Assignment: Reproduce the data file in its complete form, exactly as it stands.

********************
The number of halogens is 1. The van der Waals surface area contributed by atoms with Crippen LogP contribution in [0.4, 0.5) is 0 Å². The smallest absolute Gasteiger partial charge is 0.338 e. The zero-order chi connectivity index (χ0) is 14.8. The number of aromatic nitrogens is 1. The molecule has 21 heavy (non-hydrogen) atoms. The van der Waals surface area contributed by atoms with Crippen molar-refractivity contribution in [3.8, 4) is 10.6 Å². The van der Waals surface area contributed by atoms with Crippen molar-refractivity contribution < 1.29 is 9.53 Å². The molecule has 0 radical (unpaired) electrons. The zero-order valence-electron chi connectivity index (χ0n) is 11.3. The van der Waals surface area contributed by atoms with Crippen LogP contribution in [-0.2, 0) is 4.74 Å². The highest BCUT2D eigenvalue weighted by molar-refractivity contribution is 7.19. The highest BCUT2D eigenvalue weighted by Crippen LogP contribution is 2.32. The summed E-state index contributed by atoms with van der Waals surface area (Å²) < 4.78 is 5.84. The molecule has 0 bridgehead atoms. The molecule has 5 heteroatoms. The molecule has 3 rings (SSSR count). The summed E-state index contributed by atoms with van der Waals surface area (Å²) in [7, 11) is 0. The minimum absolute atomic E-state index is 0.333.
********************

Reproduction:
The number of halogens is 1. The van der Waals surface area contributed by atoms with Crippen LogP contribution in [0.4, 0.5) is 0 Å². The smallest absolute Gasteiger partial charge is 0.338 e. The zero-order chi connectivity index (χ0) is 14.8. The number of aromatic nitrogens is 1. The molecule has 21 heavy (non-hydrogen) atoms. The van der Waals surface area contributed by atoms with Crippen molar-refractivity contribution in [3.8, 4) is 10.6 Å². The van der Waals surface area contributed by atoms with Crippen molar-refractivity contribution < 1.29 is 9.53 Å². The molecule has 0 radical (unpaired) electrons. The zero-order valence-electron chi connectivity index (χ0n) is 11.3. The van der Waals surface area contributed by atoms with Crippen LogP contribution in [-0.2, 0) is 4.74 Å². The highest BCUT2D eigenvalue weighted by molar-refractivity contribution is 7.19. The highest BCUT2D eigenvalue weighted by Crippen LogP contribution is 2.32. The summed E-state index contributed by atoms with van der Waals surface area (Å²) < 4.78 is 5.84. The molecule has 0 bridgehead atoms. The molecule has 5 heteroatoms. The molecule has 3 rings (SSSR count). The summed E-state index contributed by atoms with van der Waals surface area (Å²) in [7, 11) is 0. The minimum absolute atomic E-state index is 0.333.